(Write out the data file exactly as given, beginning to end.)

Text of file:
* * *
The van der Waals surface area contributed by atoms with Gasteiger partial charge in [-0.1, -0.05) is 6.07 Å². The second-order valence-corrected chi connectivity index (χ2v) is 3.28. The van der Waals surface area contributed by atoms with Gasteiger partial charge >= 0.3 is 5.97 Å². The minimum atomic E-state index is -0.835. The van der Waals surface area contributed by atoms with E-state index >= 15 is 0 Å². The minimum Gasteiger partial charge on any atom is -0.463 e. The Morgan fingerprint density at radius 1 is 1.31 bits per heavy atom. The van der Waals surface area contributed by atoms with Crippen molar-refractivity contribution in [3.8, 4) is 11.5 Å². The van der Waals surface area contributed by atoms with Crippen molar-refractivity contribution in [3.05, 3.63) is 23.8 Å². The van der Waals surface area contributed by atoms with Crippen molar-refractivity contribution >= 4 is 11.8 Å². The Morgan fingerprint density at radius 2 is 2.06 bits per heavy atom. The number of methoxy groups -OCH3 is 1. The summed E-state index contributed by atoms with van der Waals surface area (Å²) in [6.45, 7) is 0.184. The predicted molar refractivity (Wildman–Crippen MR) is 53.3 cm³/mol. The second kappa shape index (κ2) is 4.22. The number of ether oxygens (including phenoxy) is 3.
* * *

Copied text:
The van der Waals surface area contributed by atoms with Gasteiger partial charge in [-0.1, -0.05) is 6.07 Å². The second-order valence-corrected chi connectivity index (χ2v) is 3.28. The van der Waals surface area contributed by atoms with Gasteiger partial charge >= 0.3 is 5.97 Å². The minimum atomic E-state index is -0.835. The van der Waals surface area contributed by atoms with E-state index >= 15 is 0 Å². The minimum Gasteiger partial charge on any atom is -0.463 e. The Morgan fingerprint density at radius 1 is 1.31 bits per heavy atom. The van der Waals surface area contributed by atoms with Crippen molar-refractivity contribution in [3.8, 4) is 11.5 Å². The van der Waals surface area contributed by atoms with Crippen molar-refractivity contribution in [3.05, 3.63) is 23.8 Å². The van der Waals surface area contributed by atoms with Crippen molar-refractivity contribution >= 4 is 11.8 Å². The Morgan fingerprint density at radius 2 is 2.06 bits per heavy atom. The number of methoxy groups -OCH3 is 1. The summed E-state index contributed by atoms with van der Waals surface area (Å²) in [6.45, 7) is 0.184. The predicted molar refractivity (Wildman–Crippen MR) is 53.3 cm³/mol. The second kappa shape index (κ2) is 4.22. The number of ether oxygens (including phenoxy) is 3.